Friday, February 22, 2019

Artificial Intelligence as a "Road to Serfdom"?

Even if so, AI would only be one of many factors which could exacerbate further losses of freedom in the years ahead. In particular, AI should not be scapegoated for the kinds of equilibrium defining actions which humans have been responsible for, all along. What's really at stake, is how individual actors and associations choose to implement artificial intelligence in markets and workplaces. Might its use become mostly limited to the augmentation of professional functions, for instance? Why haven't we thought more about the right to actively participate in applied knowledge, as a valid component of economic and personal freedom?

With complex issues such as these, it helps to recall how supply side considerations also impact economic outcomes - especially for the high skill time based product of service sectors. Given the fact non tradable sector activity has become largely responsible for the dynamism of advanced economies, how might existing opportunities for scale be encouraged? When basic aspects of domestic aggregate output are purposely limited, demand deficiency results. And unfortunately, these general equilibrium conditions don't readily respond to either fiscal or monetary stimulus, when basic supply side factors create most of the existing imbalance.

Today's best opportunities for scale, lie in the greater inclusion of all individuals in economic participation. How so? Our dominant sectors are heavily linked to time and place. Once assets or services are specifically time and place related, the greatest potential for gains in scale is in terms of aggregate participation. This reality is radically different from centuries of tradable sector dominance, in which gains in scale (and progress) were determined by a growing output trajectory which gradually required fewer labour inputs over time.

Plus, no society can remain free, should too many citizens find themselves excluded from the most basic forms of domestic economic activity with connections to time and place. In an article for Project Syndicate, Robert Skidelsky wonders whether AI might contribute to a "road to serfdom", in part because of the slowdown in wage growth:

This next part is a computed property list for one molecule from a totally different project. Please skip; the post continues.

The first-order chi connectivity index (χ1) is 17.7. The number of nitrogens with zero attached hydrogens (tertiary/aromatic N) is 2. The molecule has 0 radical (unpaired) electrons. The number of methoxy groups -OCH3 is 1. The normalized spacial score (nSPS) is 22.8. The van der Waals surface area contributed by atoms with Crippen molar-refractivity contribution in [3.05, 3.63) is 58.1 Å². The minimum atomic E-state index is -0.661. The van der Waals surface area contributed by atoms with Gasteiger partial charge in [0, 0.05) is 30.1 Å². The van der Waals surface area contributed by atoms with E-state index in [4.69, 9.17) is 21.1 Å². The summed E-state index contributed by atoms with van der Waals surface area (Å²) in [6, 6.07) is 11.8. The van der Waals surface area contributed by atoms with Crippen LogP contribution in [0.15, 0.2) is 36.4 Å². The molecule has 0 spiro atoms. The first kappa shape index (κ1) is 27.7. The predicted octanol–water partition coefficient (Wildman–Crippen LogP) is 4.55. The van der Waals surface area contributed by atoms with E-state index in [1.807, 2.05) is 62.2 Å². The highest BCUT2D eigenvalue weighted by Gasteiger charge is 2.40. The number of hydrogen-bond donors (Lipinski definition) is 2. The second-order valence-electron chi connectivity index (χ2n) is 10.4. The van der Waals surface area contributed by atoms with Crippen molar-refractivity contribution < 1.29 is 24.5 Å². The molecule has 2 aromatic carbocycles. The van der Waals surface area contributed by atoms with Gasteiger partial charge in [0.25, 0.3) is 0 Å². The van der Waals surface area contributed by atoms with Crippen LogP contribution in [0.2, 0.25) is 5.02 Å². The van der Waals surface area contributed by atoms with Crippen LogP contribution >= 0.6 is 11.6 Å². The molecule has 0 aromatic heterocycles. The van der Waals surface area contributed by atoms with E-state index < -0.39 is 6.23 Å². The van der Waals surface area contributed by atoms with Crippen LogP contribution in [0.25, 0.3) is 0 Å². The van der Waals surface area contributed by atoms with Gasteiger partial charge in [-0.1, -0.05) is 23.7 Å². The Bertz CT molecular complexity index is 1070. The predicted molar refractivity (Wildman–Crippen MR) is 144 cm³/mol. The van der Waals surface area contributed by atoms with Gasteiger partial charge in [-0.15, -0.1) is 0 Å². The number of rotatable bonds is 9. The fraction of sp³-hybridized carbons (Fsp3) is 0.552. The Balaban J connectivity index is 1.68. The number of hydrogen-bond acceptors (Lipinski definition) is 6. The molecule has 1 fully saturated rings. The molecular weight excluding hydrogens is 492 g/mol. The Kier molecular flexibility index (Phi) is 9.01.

Studies around the world show that people want secure jobs. At the same time, they have always dreamed of a life free of toil. The rise of the robots has made the tension between these impulses palpable.
Skidelsky also emphasized the fact that technology has in fact been able to bolster wage capacity for a long time. What I believe has not been highlighted enough, is the fact that non tradable sector dominance has proven responsible for much of the present wage conundrum. Yet while technology has already provided millions with workplaces essentially free of physical toil, AI is beginning to enter territory which is increasingly unappealing to professionals. After all, deep learning processes enable AI to supplant some aspects of work which are part of intellectual challenge. Most high skill work has always been free of toil in a "beast of burden" sense.

This is why the high skill work of the present, needs to be recognized for the intellectual challenge rewards it can actually provide, for anyone fortunate enough to take part. Most important, is that much of this is work people would actually be willing to perform even without pay, if the circumstances of their lives allowed them to do so. Just the same, the costs of living in our most prosperous regions not only require one to do desirable work for pay, it needs to be substantial pay to live in these settings as well. Consequently, we still have high hopes which - alas - won't be met, to somehow gain higher incomes and stable jobs for everyone who tries hard enough to obtain them.

Fortunately, good economic options are on the horizon. However, there's still plenty of social turmoil to get through before those options start to become more obvious. And the biggest hurdle which has led to so many dashed hopes, is the myriad of ways society has defined what success supposedly looks like. Presently, we are being ground under by a massive accumulation of societal expectations - even though many of them are little more than lifestyle illusions.

Once we recognize the possibilities of innovating the domestic parts of our economy - that is, the ones which so often manage to make our incomes appear too small, we can begin to redefine the non tradable sector equilibrium conditions which have made the maintenance of our present lifestyles so fragile. AI can help us in this challenge, by radically reducing today's human capital investment costs. Instead of struggling to bring income capacity closer to supposed general equilibrium "necessities", it makes more sense to allow non tradable sector equilibrium dynamics to reflect a wide range of local wage capacity. Eventually, variations on defined local equilibrium, could also give citizens the ability to ensure that AI improves the prospects of all human capital.

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